Mumbai: Doc, hospital asked to pay Rs 18.08 lakh for negligence
The tate consumer commission has held a reputed Mumbai hospital and a doctor attached to it guilty of medical negligence in the treatment of a Dadar resident during her knee-replacement surgery in March 1996.mumbai Updated: Dec 13, 2014 21:17 IST
The Maharashtra State Consumer Commission has held a reputed Mumbai hospital and a doctor attached to it guilty of medical negligence in the treatment of a Dadar resident during her knee-replacement surgery in March 1996.
The state commission has directed PD Hinduja National Hospital and Research Center and Dr Saanjay Agarwala to pay Veera Kotwal Rs 18.08 lakh, which she had to spend in the US to cure the defects caused by the surgery, and Rs 50,000 towards litigation cost.
According to the complaint, on March 29, 1996, Kotwal underwent knee-replacement surgery, as she was suffering from rheumatoid arthritis. It was alleged in the complaint that though she continuously suffered joint pain followed by puss formation because of bacterial infection in the operation theatre, the surgeon who operated upon her did not bother to check her. She further alleged that the doctors attending her were negligent in performing the knee joint surgery as there was uneven gap in the knee joint. The pain in the operated area never subsided despite taking pain killers and antibiotics.
The hospital contested the complaint claiming it operates on non-profit basis and its main object is to render effective medical care to all classes of the people. It denied that the bacterial infection developed inside its operation theatre contending that it takes utmost care and had installed the best equipment to maintain cleanliness of air, temperature and humidity inside the theatres.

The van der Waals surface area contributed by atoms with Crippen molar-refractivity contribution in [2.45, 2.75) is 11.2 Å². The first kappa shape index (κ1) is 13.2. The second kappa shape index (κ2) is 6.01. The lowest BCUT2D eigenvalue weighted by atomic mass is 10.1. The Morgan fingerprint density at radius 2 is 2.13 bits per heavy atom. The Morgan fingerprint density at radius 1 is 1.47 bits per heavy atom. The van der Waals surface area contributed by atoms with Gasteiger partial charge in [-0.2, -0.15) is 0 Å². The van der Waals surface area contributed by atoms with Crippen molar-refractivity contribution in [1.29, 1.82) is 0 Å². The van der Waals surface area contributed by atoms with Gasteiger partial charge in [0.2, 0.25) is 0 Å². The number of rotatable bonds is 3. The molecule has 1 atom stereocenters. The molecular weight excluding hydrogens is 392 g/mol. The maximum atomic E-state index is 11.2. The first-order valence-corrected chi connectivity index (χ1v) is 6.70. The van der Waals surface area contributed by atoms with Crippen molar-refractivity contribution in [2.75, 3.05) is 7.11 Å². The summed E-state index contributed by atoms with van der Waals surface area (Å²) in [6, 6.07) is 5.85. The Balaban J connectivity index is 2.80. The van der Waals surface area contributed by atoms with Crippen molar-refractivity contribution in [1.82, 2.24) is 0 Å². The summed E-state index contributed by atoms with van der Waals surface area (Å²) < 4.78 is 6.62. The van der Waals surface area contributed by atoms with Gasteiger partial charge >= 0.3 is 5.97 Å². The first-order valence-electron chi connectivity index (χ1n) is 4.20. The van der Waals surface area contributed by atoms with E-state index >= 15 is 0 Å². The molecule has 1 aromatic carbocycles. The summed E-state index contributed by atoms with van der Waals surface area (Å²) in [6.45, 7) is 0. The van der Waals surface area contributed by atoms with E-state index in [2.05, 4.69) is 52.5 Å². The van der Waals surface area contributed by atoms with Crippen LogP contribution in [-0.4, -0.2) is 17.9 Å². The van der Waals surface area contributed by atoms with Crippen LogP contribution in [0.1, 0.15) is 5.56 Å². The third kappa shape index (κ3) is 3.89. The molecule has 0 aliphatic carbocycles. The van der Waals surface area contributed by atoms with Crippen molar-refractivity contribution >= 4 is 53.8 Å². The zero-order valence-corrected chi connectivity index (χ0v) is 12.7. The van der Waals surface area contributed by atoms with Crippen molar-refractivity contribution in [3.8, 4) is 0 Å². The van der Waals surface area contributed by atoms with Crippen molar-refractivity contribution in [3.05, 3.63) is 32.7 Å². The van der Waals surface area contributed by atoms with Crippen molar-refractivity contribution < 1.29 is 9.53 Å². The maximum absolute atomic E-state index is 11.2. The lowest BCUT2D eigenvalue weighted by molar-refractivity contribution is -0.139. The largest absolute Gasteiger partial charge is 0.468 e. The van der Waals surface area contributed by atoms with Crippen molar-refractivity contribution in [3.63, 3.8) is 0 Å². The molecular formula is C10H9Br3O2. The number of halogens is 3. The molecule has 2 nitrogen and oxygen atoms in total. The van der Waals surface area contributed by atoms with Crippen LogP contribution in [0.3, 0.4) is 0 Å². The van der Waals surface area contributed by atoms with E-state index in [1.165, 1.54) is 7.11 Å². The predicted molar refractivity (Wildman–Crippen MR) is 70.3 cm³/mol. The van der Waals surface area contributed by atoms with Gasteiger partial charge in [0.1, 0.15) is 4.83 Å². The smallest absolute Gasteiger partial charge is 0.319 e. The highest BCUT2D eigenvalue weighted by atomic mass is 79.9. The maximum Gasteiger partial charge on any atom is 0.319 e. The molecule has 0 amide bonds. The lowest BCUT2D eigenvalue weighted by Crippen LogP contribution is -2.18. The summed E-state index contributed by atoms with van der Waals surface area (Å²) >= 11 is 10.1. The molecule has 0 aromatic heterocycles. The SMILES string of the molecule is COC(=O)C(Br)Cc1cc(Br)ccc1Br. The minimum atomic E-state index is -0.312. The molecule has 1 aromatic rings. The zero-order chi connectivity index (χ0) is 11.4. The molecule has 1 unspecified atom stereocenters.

Dr Agarwala maintained that the operation was uneventful and successful and the patient was monitored post-operatively, and no abnormity was noticed whatsoever. Slight oozing was noticed for the first time on April 10, 1996 and every necessary examination was done and necessary medication was provided to the complainant and the wound showed improvement, he added.
After perusing the voluminous record of the case, the state commission recorded that that the opponents followed the standard protocol of treatment for treating the wound and the bacterial infection. It also did not find any substance in the allegation that the bacterial infection was sourced from the operation theatre.
The state commission, however, did not find any record showing what steps were taken by the doctors to address ‘loosening of prosthetic components’, as recorded by Dr Agarwala, while treating the wound in post-operative period.
It noted that two-stage revision surgery was necessitated owing to loosening of tibial prosthetic components and for want of corrective measures the complainant was left in painful post-operative conditions.
“Failure of the opponents (the hospital and the doctor) to attend the clinically diagnosed problem certainly attributes to the medical negligence leading to deficiency in service,” the state commission observed, adding, “Though the opponents possess skill and knowledge of their subject, they failed to take corrective steps.”